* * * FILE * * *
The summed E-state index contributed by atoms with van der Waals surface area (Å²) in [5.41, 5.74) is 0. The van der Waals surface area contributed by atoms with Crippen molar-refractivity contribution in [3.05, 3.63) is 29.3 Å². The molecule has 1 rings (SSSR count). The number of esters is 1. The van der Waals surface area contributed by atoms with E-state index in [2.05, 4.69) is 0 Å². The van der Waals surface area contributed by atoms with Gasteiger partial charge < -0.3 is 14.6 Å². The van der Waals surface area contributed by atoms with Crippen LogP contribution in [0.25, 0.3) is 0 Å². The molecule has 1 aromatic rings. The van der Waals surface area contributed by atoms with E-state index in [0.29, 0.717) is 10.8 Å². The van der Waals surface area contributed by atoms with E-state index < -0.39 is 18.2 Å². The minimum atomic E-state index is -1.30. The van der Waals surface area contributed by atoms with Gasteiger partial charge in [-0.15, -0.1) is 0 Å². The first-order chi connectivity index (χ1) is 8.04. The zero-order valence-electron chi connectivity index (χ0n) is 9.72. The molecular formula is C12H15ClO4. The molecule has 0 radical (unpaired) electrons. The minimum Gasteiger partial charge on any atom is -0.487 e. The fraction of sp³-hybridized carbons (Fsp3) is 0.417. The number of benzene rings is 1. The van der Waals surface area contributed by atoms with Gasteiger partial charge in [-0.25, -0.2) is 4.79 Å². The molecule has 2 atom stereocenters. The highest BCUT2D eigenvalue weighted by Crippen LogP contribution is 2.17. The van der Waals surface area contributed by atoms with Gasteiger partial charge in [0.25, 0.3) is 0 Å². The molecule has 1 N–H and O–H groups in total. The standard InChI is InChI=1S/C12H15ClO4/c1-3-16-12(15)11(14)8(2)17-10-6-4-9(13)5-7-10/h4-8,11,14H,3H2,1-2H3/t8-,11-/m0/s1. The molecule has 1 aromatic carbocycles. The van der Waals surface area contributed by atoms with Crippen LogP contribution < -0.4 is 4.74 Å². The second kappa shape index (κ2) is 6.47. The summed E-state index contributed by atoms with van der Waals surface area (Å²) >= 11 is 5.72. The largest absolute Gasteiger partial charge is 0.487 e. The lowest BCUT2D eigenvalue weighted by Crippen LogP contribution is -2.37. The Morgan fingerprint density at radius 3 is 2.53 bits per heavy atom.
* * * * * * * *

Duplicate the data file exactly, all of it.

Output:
The summed E-state index contributed by atoms with van der Waals surface area (Å²) in [5.41, 5.74) is 0. The van der Waals surface area contributed by atoms with Crippen molar-refractivity contribution in [3.05, 3.63) is 29.3 Å². The molecule has 1 rings (SSSR count). The number of esters is 1. The van der Waals surface area contributed by atoms with E-state index in [2.05, 4.69) is 0 Å². The van der Waals surface area contributed by atoms with Gasteiger partial charge < -0.3 is 14.6 Å². The van der Waals surface area contributed by atoms with Crippen LogP contribution in [0.25, 0.3) is 0 Å². The molecule has 1 aromatic rings. The van der Waals surface area contributed by atoms with E-state index in [0.29, 0.717) is 10.8 Å². The van der Waals surface area contributed by atoms with E-state index < -0.39 is 18.2 Å². The minimum atomic E-state index is -1.30. The van der Waals surface area contributed by atoms with Gasteiger partial charge in [-0.15, -0.1) is 0 Å². The first-order chi connectivity index (χ1) is 8.04. The zero-order valence-electron chi connectivity index (χ0n) is 9.72. The molecular formula is C12H15ClO4. The molecule has 0 radical (unpaired) electrons. The minimum Gasteiger partial charge on any atom is -0.487 e. The fraction of sp³-hybridized carbons (Fsp3) is 0.417. The number of benzene rings is 1. The van der Waals surface area contributed by atoms with Gasteiger partial charge in [-0.25, -0.2) is 4.79 Å². The molecule has 2 atom stereocenters. The highest BCUT2D eigenvalue weighted by Crippen LogP contribution is 2.17. The van der Waals surface area contributed by atoms with Gasteiger partial charge in [0.25, 0.3) is 0 Å². The molecule has 1 N–H and O–H groups in total. The standard InChI is InChI=1S/C12H15ClO4/c1-3-16-12(15)11(14)8(2)17-10-6-4-9(13)5-7-10/h4-8,11,14H,3H2,1-2H3/t8-,11-/m0/s1. The molecule has 1 aromatic carbocycles. The van der Waals surface area contributed by atoms with Crippen LogP contribution < -0.4 is 4.74 Å². The second kappa shape index (κ2) is 6.47. The summed E-state index contributed by atoms with van der Waals surface area (Å²) >= 11 is 5.72. The largest absolute Gasteiger partial charge is 0.487 e. The lowest BCUT2D eigenvalue weighted by Crippen LogP contribution is -2.37. The Morgan fingerprint density at radius 3 is 2.53 bits per heavy atom.